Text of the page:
Organic foods may contain extra antioxidants
Contrary to previous studies, new analysis finds nutritional benefits over conventionally grown foods
As more and more consumers go organic, a new study has renewed debate over the potential harms and benefits of organic foods.
Many studies have found that, vitamin for vitamin, organic foods are nutritionally equal to their conventional counterparts. In clinical studies, people who eat organic food tend to be no healthier than those who don’t. But a new analysis of data from 343 published studies finds that, compared with conventionally grown foods, organic plant-based foods may pack 20 to 40 percent more antioxidants and around 48 percent less cadmium, a cancer-causing metal. The study appeared June 26 in the British Journal of Nutrition.
“The totality of the evidence is that there are higher levels of nutrients in organic foods,” says study coauthor Charles Benbrook, an agricultural researcher with Washington State University.
Like some earlier studies that drew opposing conclusions, the new work is a meta-analysis. Such studies harvest and analyze data from a collection of other studies rather than producing new data. A 2012 meta-analysis included data from 240 studies and found no nutritional benefits in organic over conventional foods. The authors say their new study contradicts older analyses because it includes more data and uses a statistical method that they argue is better.
Experts warn that meta-analyses can yield bogus results if they include poor-quality experiments or try to compare disparate datasets. The latter problem may plague the new study, says food and nutrition researcher Shahla Wunderlich of Montclair State University in New Jersey. The study includes analyses of organic food from areas around the world with varying climates, soil types, pests and farming practices. Those factors influence food’s nutrients, Wunderlich says. “Regardless of organic versus conventional, the nutritional value would be different,” she says.
Wunderlich was also concerned about possible bias in the study: It received some of its funding from the Sheepdrove Trust, a charity that supports organic farming.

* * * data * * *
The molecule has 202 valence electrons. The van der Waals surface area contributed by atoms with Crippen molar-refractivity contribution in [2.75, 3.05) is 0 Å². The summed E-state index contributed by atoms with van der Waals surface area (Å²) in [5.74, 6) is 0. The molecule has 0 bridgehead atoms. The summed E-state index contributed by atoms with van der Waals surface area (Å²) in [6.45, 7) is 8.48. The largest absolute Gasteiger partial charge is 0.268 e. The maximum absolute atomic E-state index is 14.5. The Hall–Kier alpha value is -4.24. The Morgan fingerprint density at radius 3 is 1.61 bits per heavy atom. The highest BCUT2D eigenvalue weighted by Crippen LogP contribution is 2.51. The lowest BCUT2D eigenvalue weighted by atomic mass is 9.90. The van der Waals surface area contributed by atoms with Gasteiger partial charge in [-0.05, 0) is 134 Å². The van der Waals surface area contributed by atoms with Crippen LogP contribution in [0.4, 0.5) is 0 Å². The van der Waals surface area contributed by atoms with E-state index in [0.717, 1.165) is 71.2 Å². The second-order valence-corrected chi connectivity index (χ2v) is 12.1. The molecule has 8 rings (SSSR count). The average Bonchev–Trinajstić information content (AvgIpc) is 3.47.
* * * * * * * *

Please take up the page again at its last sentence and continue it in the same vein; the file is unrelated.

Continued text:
Even if the findings from this latest meta-analysis are accurate, still unclear is whether the reported differences are relevant to health. Although organic foods had lower levels of cadmium, the levels found on conventional crops were still below safety limits set by federal agencies.
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And the benefits of extra antioxidants are also murky, Benbrook says. Researchers had long hypothesized that antioxidants such as vitamin E and beta-carotene improve heart health and fight cancer. But, clinical studies have been largely inconclusive. The new analysis also found that organic foods contain less protein, amino acids and fiber than conventional food.
Why organic crops would contain less cadmium and more antioxidants is also a puzzle. The authors speculate that organic crops may make more antioxidants because they make less sugar than conventional crops do. Conventionally grown crops may sometimes receive a surplus of nitrogen fertilizer, which could alter plants’ metabolism to make more sugars and less antioxidants. The authors also wonder if the increase in antioxidants is directly caused by organic farming’s lower use of pesticides, because plants make some antioxidants as defense against pests, and organic crops may suffer more from pests.
“It’s certainly possible,” says plant microbiologist Gwyn Beattie of Iowa State University in Ames, and further tests could bear out the hypothesis. But she points out that plants make the defensive antioxidants even when they’re not attacked.
For now, nutrition experts like Wunderlich say that at least one thing is clear for healthful eating: the importance of eating produce. “I’d rather see people eat all kinds of food and have lots of fruits and vegetables in their diet, whether they’re organic or not,” she says.